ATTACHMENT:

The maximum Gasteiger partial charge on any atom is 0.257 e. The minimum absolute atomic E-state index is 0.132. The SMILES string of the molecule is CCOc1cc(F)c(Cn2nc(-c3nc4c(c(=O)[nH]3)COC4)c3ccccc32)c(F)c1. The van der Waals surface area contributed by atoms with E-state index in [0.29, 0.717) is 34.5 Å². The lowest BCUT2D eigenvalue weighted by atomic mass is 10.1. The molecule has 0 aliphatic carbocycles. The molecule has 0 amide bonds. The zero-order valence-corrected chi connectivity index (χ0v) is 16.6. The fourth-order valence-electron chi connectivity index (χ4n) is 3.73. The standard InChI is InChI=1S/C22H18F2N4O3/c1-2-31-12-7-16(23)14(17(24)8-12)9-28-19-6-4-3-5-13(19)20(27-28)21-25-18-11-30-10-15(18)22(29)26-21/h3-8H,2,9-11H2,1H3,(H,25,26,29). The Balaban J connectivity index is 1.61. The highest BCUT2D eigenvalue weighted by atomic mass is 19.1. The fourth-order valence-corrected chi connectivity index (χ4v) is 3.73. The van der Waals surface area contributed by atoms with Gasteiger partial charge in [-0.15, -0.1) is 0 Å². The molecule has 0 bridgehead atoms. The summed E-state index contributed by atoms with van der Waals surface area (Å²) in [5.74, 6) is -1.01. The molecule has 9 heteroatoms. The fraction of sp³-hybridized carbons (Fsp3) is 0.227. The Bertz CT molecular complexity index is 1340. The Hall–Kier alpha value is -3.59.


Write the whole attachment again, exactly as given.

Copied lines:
The maximum Gasteiger partial charge on any atom is 0.257 e. The minimum absolute atomic E-state index is 0.132. The SMILES string of the molecule is CCOc1cc(F)c(Cn2nc(-c3nc4c(c(=O)[nH]3)COC4)c3ccccc32)c(F)c1. The van der Waals surface area contributed by atoms with E-state index in [0.29, 0.717) is 34.5 Å². The lowest BCUT2D eigenvalue weighted by atomic mass is 10.1. The molecule has 0 aliphatic carbocycles. The molecule has 0 amide bonds. The zero-order valence-corrected chi connectivity index (χ0v) is 16.6. The fourth-order valence-electron chi connectivity index (χ4n) is 3.73. The standard InChI is InChI=1S/C22H18F2N4O3/c1-2-31-12-7-16(23)14(17(24)8-12)9-28-19-6-4-3-5-13(19)20(27-28)21-25-18-11-30-10-15(18)22(29)26-21/h3-8H,2,9-11H2,1H3,(H,25,26,29). The Balaban J connectivity index is 1.61. The highest BCUT2D eigenvalue weighted by atomic mass is 19.1. The fourth-order valence-corrected chi connectivity index (χ4v) is 3.73. The van der Waals surface area contributed by atoms with Gasteiger partial charge in [-0.15, -0.1) is 0 Å². The molecule has 0 bridgehead atoms. The summed E-state index contributed by atoms with van der Waals surface area (Å²) in [5.74, 6) is -1.01. The molecule has 9 heteroatoms. The fraction of sp³-hybridized carbons (Fsp3) is 0.227. The Bertz CT molecular complexity index is 1340. The Hall–Kier alpha value is -3.59.